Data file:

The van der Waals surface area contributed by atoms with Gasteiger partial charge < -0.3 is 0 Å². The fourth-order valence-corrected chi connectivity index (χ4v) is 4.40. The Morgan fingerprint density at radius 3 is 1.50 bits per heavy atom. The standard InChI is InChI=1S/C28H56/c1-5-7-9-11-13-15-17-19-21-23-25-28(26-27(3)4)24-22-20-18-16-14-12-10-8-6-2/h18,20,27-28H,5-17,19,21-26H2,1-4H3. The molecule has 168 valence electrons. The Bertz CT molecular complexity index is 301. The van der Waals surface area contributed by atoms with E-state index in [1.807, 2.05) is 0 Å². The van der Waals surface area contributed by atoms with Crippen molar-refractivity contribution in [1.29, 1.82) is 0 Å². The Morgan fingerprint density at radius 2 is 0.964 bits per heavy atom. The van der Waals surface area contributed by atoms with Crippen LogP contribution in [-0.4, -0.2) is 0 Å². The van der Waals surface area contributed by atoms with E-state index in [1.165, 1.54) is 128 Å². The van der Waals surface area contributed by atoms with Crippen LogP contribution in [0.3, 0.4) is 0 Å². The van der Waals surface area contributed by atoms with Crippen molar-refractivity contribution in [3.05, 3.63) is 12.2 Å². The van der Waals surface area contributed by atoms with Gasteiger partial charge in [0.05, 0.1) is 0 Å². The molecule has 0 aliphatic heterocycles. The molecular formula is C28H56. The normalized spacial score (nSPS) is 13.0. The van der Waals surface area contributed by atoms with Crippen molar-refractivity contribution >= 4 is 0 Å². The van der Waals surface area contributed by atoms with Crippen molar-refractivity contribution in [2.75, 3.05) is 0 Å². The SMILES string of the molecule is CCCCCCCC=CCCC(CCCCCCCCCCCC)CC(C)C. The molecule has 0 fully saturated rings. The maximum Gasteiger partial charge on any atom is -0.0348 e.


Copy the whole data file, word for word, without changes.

The van der Waals surface area contributed by atoms with Gasteiger partial charge < -0.3 is 0 Å². The fourth-order valence-corrected chi connectivity index (χ4v) is 4.40. The Morgan fingerprint density at radius 3 is 1.50 bits per heavy atom. The standard InChI is InChI=1S/C28H56/c1-5-7-9-11-13-15-17-19-21-23-25-28(26-27(3)4)24-22-20-18-16-14-12-10-8-6-2/h18,20,27-28H,5-17,19,21-26H2,1-4H3. The molecule has 168 valence electrons. The Bertz CT molecular complexity index is 301. The van der Waals surface area contributed by atoms with E-state index in [1.807, 2.05) is 0 Å². The van der Waals surface area contributed by atoms with Crippen molar-refractivity contribution in [1.29, 1.82) is 0 Å². The Morgan fingerprint density at radius 2 is 0.964 bits per heavy atom. The van der Waals surface area contributed by atoms with Crippen LogP contribution in [-0.4, -0.2) is 0 Å². The van der Waals surface area contributed by atoms with E-state index in [1.165, 1.54) is 128 Å². The van der Waals surface area contributed by atoms with Crippen LogP contribution in [0.3, 0.4) is 0 Å². The van der Waals surface area contributed by atoms with Crippen molar-refractivity contribution in [3.05, 3.63) is 12.2 Å². The van der Waals surface area contributed by atoms with Gasteiger partial charge in [0.05, 0.1) is 0 Å². The molecule has 0 aliphatic heterocycles. The molecular formula is C28H56. The normalized spacial score (nSPS) is 13.0. The van der Waals surface area contributed by atoms with Crippen molar-refractivity contribution >= 4 is 0 Å². The van der Waals surface area contributed by atoms with Crippen molar-refractivity contribution in [2.75, 3.05) is 0 Å². The SMILES string of the molecule is CCCCCCCC=CCCC(CCCCCCCCCCCC)CC(C)C. The molecule has 0 fully saturated rings. The maximum Gasteiger partial charge on any atom is -0.0348 e.